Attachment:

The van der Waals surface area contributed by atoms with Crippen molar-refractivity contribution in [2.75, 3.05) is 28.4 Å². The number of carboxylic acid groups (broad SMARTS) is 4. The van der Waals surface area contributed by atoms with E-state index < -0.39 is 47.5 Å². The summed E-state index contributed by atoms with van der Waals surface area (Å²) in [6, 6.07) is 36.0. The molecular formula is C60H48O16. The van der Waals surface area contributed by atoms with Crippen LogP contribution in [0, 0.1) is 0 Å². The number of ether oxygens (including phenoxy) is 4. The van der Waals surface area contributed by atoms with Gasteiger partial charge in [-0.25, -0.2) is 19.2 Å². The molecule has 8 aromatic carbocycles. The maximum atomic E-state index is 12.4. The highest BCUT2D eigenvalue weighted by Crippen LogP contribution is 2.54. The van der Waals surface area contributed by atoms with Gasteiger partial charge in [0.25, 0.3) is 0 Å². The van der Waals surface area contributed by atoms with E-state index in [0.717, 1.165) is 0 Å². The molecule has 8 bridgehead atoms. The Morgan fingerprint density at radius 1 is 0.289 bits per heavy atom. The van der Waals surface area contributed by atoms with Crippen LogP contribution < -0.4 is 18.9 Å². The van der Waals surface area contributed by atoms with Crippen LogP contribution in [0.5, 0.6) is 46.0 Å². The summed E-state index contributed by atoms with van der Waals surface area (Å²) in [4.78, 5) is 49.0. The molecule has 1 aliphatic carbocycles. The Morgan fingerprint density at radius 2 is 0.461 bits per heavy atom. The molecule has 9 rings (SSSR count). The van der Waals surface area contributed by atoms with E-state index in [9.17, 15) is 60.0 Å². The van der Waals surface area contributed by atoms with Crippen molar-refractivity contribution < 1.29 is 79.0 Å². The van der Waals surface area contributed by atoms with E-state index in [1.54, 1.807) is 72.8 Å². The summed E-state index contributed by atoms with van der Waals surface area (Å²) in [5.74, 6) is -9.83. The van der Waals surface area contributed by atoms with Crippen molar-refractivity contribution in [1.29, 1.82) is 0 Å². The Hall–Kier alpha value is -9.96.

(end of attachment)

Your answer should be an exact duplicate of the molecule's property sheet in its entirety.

The van der Waals surface area contributed by atoms with Crippen molar-refractivity contribution in [2.75, 3.05) is 28.4 Å². The number of carboxylic acid groups (broad SMARTS) is 4. The van der Waals surface area contributed by atoms with E-state index < -0.39 is 47.5 Å². The summed E-state index contributed by atoms with van der Waals surface area (Å²) in [6, 6.07) is 36.0. The molecular formula is C60H48O16. The van der Waals surface area contributed by atoms with Crippen LogP contribution in [0, 0.1) is 0 Å². The number of ether oxygens (including phenoxy) is 4. The van der Waals surface area contributed by atoms with Gasteiger partial charge in [-0.25, -0.2) is 19.2 Å². The molecule has 8 aromatic carbocycles. The maximum atomic E-state index is 12.4. The highest BCUT2D eigenvalue weighted by Crippen LogP contribution is 2.54. The van der Waals surface area contributed by atoms with Gasteiger partial charge in [0.25, 0.3) is 0 Å². The van der Waals surface area contributed by atoms with E-state index in [0.717, 1.165) is 0 Å². The molecule has 8 bridgehead atoms. The Morgan fingerprint density at radius 1 is 0.289 bits per heavy atom. The van der Waals surface area contributed by atoms with Crippen LogP contribution < -0.4 is 18.9 Å². The van der Waals surface area contributed by atoms with Crippen LogP contribution in [0.5, 0.6) is 46.0 Å². The summed E-state index contributed by atoms with van der Waals surface area (Å²) in [4.78, 5) is 49.0. The molecule has 1 aliphatic carbocycles. The Morgan fingerprint density at radius 2 is 0.461 bits per heavy atom. The molecule has 9 rings (SSSR count). The van der Waals surface area contributed by atoms with E-state index in [9.17, 15) is 60.0 Å². The van der Waals surface area contributed by atoms with Crippen molar-refractivity contribution < 1.29 is 79.0 Å². The van der Waals surface area contributed by atoms with E-state index in [1.54, 1.807) is 72.8 Å². The summed E-state index contributed by atoms with van der Waals surface area (Å²) in [5.74, 6) is -9.83. The van der Waals surface area contributed by atoms with Crippen molar-refractivity contribution in [1.29, 1.82) is 0 Å². The Hall–Kier alpha value is -9.96.